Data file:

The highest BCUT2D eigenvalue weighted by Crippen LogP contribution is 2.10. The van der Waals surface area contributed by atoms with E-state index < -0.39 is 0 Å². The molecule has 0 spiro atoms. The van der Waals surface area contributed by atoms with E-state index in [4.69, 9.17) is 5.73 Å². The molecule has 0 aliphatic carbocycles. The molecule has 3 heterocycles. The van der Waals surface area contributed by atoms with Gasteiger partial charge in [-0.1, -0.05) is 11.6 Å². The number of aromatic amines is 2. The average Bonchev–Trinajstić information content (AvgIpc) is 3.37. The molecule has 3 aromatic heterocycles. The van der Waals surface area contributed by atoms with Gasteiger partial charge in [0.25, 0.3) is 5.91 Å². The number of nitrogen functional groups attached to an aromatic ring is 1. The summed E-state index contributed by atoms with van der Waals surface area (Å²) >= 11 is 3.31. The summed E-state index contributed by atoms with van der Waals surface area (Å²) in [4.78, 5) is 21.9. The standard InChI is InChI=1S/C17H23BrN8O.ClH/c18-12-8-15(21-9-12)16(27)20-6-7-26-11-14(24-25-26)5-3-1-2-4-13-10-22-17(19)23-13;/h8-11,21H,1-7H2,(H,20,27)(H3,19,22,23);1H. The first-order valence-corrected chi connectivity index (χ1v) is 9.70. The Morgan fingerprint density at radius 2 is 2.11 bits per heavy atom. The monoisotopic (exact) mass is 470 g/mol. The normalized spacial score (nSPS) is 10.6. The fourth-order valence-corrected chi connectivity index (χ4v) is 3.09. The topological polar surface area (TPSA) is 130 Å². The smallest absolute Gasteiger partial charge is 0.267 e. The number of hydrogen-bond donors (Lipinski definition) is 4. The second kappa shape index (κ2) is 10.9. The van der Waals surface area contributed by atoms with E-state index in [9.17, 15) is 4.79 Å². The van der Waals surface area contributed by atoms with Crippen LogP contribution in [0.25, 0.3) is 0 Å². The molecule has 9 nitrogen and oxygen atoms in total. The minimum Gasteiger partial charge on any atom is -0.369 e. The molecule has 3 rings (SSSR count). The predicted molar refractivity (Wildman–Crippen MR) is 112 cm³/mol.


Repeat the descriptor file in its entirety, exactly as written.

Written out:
The highest BCUT2D eigenvalue weighted by Crippen LogP contribution is 2.10. The van der Waals surface area contributed by atoms with E-state index < -0.39 is 0 Å². The molecule has 0 spiro atoms. The van der Waals surface area contributed by atoms with E-state index in [4.69, 9.17) is 5.73 Å². The molecule has 0 aliphatic carbocycles. The molecule has 3 heterocycles. The van der Waals surface area contributed by atoms with Gasteiger partial charge in [-0.1, -0.05) is 11.6 Å². The number of aromatic amines is 2. The average Bonchev–Trinajstić information content (AvgIpc) is 3.37. The molecule has 3 aromatic heterocycles. The van der Waals surface area contributed by atoms with Gasteiger partial charge in [0.25, 0.3) is 5.91 Å². The number of nitrogen functional groups attached to an aromatic ring is 1. The summed E-state index contributed by atoms with van der Waals surface area (Å²) >= 11 is 3.31. The summed E-state index contributed by atoms with van der Waals surface area (Å²) in [4.78, 5) is 21.9. The standard InChI is InChI=1S/C17H23BrN8O.ClH/c18-12-8-15(21-9-12)16(27)20-6-7-26-11-14(24-25-26)5-3-1-2-4-13-10-22-17(19)23-13;/h8-11,21H,1-7H2,(H,20,27)(H3,19,22,23);1H. The first-order valence-corrected chi connectivity index (χ1v) is 9.70. The Morgan fingerprint density at radius 2 is 2.11 bits per heavy atom. The monoisotopic (exact) mass is 470 g/mol. The normalized spacial score (nSPS) is 10.6. The fourth-order valence-corrected chi connectivity index (χ4v) is 3.09. The topological polar surface area (TPSA) is 130 Å². The smallest absolute Gasteiger partial charge is 0.267 e. The number of hydrogen-bond donors (Lipinski definition) is 4. The second kappa shape index (κ2) is 10.9. The van der Waals surface area contributed by atoms with E-state index in [9.17, 15) is 4.79 Å². The van der Waals surface area contributed by atoms with Crippen LogP contribution in [0.25, 0.3) is 0 Å². The molecule has 9 nitrogen and oxygen atoms in total. The minimum Gasteiger partial charge on any atom is -0.369 e. The molecule has 3 rings (SSSR count). The predicted molar refractivity (Wildman–Crippen MR) is 112 cm³/mol.